It’s not often you get a peek at local history from a woodworker’s perspective. Bloomfield United Methodist Church, a small country church built south of Des Moines, was expanding for the first time since the original building went up in 1869. That meant tearing out part of one wall and cutting away a couple dozen pine planks about 14′ long. These were so old, they didn’t even have the lumber dealer stamp I’ve seen on some old barn timbers. So, for a small donation to the church, project editor Kevin Boyle and I brushed the snow off and hauled them back to the shop for a closer look. Part of what we found were some good lessons on reclaiming lumber.
Lesson 1: Buy boards cheaply enough that you don’t feel the need to complain about the waste. We picked up our 21 planks for about $75, not bad considering some of them were 2¾” thick. A couple planks had long, knot-free stretches. The worst ones were a combination of insect damage, cracking, nail holes and knots. I saved the long, clear planks for Kevin, who needed material for moldings. I cut the ones in my stack into the longest pieces possible, but it’s a little like filleting a fish to keep just the best parts.
Lesson 2: Take a moment to appreciate these little pieces of history. I tried to put myself in the shoes of the country craftsmen who hand-cut the tenons on the ends of these monster wall studs. On a few planks, I could see where someone had cross-cut accidental kerfs a third of the way through and then filled the gap with hand-split wedges. The church—and the wedges—have lasted 141 years so far, so keep that in mind when you’re covering up a less-than-perfect dovetail on your next project. On other planks, it looked like someone had ripped the plank by starting at both ends and (almost) meeting in the middle. The resourceful church builders solved the problem of differing widths by tacking a lath strip to the narrow end. I guess they couldn’t wait 110 years for a Home Depot to open so they could buy a replacement.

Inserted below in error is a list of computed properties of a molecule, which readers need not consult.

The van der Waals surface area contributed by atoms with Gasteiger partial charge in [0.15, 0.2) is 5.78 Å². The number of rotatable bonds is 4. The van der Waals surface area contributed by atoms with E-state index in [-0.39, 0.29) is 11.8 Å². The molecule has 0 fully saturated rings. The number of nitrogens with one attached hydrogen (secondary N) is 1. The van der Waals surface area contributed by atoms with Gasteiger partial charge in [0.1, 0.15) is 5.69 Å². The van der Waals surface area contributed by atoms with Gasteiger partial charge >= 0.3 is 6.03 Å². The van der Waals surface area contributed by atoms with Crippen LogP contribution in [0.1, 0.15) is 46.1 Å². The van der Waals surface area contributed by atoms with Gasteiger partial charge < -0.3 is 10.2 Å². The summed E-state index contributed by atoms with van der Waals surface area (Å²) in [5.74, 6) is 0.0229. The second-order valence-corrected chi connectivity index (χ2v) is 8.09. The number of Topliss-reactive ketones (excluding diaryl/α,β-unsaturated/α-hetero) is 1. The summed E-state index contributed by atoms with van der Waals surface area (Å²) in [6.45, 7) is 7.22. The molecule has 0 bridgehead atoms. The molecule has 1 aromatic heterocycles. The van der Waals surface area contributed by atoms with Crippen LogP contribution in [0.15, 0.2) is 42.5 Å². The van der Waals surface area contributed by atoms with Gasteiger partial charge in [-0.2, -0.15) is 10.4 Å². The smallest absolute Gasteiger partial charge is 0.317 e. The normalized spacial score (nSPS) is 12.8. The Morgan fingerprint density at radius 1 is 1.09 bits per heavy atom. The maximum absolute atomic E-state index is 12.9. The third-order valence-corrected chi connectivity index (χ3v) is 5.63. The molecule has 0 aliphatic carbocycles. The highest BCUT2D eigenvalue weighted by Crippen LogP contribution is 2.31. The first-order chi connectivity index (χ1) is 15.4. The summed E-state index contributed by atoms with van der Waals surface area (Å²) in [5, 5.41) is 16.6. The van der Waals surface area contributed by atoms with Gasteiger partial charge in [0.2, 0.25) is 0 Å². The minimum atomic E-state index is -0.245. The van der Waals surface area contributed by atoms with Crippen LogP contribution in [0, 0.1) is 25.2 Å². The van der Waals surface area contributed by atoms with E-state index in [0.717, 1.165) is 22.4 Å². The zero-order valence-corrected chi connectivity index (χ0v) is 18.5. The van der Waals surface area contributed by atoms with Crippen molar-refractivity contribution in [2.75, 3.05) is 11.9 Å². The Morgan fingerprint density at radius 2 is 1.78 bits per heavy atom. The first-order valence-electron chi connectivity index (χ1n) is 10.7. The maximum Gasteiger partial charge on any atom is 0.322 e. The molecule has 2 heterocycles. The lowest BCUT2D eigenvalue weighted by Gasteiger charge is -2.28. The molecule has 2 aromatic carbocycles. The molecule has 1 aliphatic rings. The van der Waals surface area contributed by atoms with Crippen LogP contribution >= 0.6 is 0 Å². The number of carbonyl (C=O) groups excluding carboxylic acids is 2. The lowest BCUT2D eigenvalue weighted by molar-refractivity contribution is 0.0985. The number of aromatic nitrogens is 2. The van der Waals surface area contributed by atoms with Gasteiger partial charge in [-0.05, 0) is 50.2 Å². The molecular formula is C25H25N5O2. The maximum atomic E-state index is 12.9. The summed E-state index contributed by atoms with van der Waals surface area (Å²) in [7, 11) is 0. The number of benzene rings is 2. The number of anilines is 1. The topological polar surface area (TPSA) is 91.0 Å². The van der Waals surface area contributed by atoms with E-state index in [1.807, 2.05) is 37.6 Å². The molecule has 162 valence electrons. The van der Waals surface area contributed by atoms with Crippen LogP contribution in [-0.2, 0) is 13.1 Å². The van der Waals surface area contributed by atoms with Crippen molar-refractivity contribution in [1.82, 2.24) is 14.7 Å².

Lesson 3: Invest in the best metal detector you can afford. The handful of galvanized nails jutting out the edges were easy to spot and pull. The real blade-breakers were the rusty square-head nails—think miniature railroad spikes—and the tiny cut nails used to tack lath onto the studs for plastering the walls. Age made the metal brittle and, from the surface, empty nail holes looked about the same as ones with a rusty nail tip buried inside. I went over each face and edge of each plank twice with a Handy Man Nail Finder and triple-checked even the accidental chirps set off by a hammer resting too close to the sensor. So far, the jointer and planer still have their blades and saws have all their teeth.
Lesson 4: Cut around what you can’t pull out. My salvageable lumber falls into three categories. The long, nail-free pieces can be used for tabletops, moldings, or anything else. The medium-length pieces can be cut up for everything from drawer parts to the short sections of table aprons. Everything shorter than that goes into my stockpile of woodcarving blanks. With grain lines tight as the pages of a book, this pine should be a joy to carve.
Lesson 5: The lumber isn’t really “cheap” after I add my sweat equity. Hauling, scanning, cutting, jointing, planing and storing these planks is just the start. Cutting around all those nail holes narrowed up the planks enough for me to see I’ll be edge-gluing pieces for days to come up with parts wide enough to use. Still, I can’t remember the last time I worked with pine that was such a joy to cut. Even after nearly a century and a half, slicing through a resin-filled knot still releases a pine potpourri.
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